Last week’s announcement of a new, two-year labor agreement between Springfield Symphony Orchestra and Local 171 of the American Federation of Musicians is, undoubtedly, good news. And the press conference at which it was announced, attended by SSO board members, union musicians, Springfield Mayor Domenic Sarno, and others, was all warmth — and a palpable sense of relief.
That’s because it ended an awkward period, starting during the pandemic and extending well beyond, in which an expired contract turned into a divorce of sorts, with the union musicians forming a separate organization, Musicians of the Springfield Symphony Orchestra (MOSSO), and scheduling smaller-scale concerts throughout the region.
As part of the agreement, MOSSO will live on as the renamed Springfield Chamber Players, ensuring that the SSO continues to produce full symphony concerts, while transitioning chamber concerts to the new entity.
So, maybe divorce is the wrong word. Maybe separation is more appropriate, because no one involved — not the SSO’s leadership, board, or the musicians themselves — thought a permanent dissolution was a good idea. That’s why the atmosphere at the May 4 announcement was so festive, and why SSO President and CEO Paul Lambert and Local 171 President Beth Welty repeatedly expressed their admiration for each other and for the way the other handled the long negotiation process — which, let’s not forget, included an unfair labor practice complaint by the musicians’ union registered with the National Labor Relations Board (which has, of course, been dropped).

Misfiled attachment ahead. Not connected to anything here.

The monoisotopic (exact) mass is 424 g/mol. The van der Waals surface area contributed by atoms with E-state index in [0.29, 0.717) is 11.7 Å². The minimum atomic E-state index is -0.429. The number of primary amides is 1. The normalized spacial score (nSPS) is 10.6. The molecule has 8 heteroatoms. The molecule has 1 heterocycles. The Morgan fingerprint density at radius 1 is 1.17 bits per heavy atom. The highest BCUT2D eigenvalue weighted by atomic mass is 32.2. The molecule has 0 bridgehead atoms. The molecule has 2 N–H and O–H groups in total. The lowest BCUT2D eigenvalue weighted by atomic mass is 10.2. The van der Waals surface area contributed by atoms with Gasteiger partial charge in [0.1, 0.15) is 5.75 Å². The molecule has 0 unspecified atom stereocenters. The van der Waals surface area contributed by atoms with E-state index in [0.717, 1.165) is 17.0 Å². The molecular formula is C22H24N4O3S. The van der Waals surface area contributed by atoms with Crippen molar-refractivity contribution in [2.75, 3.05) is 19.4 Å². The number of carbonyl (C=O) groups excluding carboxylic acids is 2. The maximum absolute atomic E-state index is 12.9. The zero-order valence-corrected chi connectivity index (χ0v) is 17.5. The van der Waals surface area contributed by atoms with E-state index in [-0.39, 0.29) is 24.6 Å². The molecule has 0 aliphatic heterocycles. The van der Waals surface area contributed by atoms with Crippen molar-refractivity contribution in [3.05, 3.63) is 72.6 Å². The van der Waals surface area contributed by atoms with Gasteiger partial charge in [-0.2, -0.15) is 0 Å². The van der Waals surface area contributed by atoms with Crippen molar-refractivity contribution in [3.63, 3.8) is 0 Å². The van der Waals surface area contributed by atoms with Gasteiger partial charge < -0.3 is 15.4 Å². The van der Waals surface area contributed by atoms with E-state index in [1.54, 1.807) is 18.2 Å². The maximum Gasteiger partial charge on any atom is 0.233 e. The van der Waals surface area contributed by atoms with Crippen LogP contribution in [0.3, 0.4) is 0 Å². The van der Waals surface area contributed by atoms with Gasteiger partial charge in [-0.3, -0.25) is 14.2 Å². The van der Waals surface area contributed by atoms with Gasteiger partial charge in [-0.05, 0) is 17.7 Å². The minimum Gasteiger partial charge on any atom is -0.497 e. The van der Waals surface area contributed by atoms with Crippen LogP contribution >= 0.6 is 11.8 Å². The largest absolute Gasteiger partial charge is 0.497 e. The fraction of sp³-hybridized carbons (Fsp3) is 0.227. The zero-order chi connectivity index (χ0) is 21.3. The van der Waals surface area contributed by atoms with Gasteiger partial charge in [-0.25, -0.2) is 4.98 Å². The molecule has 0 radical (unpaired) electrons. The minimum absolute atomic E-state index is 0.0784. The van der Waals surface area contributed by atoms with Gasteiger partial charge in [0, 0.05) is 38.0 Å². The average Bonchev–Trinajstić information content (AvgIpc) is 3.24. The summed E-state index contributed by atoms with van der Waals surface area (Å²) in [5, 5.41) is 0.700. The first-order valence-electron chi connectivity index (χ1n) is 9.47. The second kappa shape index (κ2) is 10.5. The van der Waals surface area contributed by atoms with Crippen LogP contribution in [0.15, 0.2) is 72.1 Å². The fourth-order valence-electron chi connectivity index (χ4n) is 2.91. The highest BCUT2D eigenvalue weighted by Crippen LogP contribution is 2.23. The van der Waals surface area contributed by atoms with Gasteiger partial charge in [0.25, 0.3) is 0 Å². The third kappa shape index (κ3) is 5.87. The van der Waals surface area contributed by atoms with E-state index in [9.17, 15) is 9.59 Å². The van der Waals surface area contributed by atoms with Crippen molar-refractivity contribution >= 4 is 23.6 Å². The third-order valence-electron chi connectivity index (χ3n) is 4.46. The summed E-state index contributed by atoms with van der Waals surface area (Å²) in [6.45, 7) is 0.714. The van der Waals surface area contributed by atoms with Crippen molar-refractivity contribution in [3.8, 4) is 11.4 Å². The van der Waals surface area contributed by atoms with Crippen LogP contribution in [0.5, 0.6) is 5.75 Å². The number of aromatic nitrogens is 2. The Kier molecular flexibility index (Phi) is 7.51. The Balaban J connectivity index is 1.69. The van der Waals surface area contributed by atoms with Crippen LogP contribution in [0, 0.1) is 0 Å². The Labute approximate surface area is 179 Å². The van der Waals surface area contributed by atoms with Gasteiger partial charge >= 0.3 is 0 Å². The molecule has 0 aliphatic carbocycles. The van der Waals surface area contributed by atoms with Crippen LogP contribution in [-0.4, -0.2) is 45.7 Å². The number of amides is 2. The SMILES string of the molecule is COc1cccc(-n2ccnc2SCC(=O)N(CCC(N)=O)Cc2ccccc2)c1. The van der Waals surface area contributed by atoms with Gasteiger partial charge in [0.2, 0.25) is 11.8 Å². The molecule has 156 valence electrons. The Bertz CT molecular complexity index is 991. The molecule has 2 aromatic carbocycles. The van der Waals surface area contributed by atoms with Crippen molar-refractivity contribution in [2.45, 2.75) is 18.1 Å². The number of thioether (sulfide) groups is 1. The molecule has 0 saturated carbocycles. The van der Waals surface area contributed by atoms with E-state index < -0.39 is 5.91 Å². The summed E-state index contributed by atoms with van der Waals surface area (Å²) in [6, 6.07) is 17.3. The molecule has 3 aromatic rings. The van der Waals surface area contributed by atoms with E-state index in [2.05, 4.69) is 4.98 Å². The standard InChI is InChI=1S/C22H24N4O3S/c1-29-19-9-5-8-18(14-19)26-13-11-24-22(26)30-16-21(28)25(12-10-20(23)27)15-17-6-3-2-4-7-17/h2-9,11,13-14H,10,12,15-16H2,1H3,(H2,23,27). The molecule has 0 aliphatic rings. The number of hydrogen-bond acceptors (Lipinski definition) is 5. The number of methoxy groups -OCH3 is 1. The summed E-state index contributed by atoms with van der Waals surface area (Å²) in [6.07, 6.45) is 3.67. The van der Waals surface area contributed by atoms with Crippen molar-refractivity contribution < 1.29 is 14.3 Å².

So, labor peace has been achieved, and everyone’s ready to make beautiful music together.
As noted, the labor agreement — which guarantees musicians annual raises and a minimum of eight concerts per year — applies only to the next two seasons 2023-24 and 2024-25. The hope is that it will serve as a framework for future negotiations, because, again, no one wants the SSO imperiled.
After all, the Springfield Symphony is one part of a downtown renaissance in Springfield that relies on a number of drivers — from the Thunderbirds to MGM to the club district — as well as a plan for more housing and mixed-use development, to continue an era of revitalization. And the SSO is also a critical element in the arts and culture scene in Western Mass. as a whole, one of its more attractive tourism drivers and quality-of-life elements.
In addition to the agreement between the SSO and Local 171, the city of Springfield has pledged $280,000 over two years in financial support for SSO youth educational programming, underscoring the organization’s generational importance.
Now, it’s up to the business and philanthropic communities, as well as area residents, to support these performances and the SSO itself. But it’s also up to the organization and its musicians to guard against another messy separation — or worse.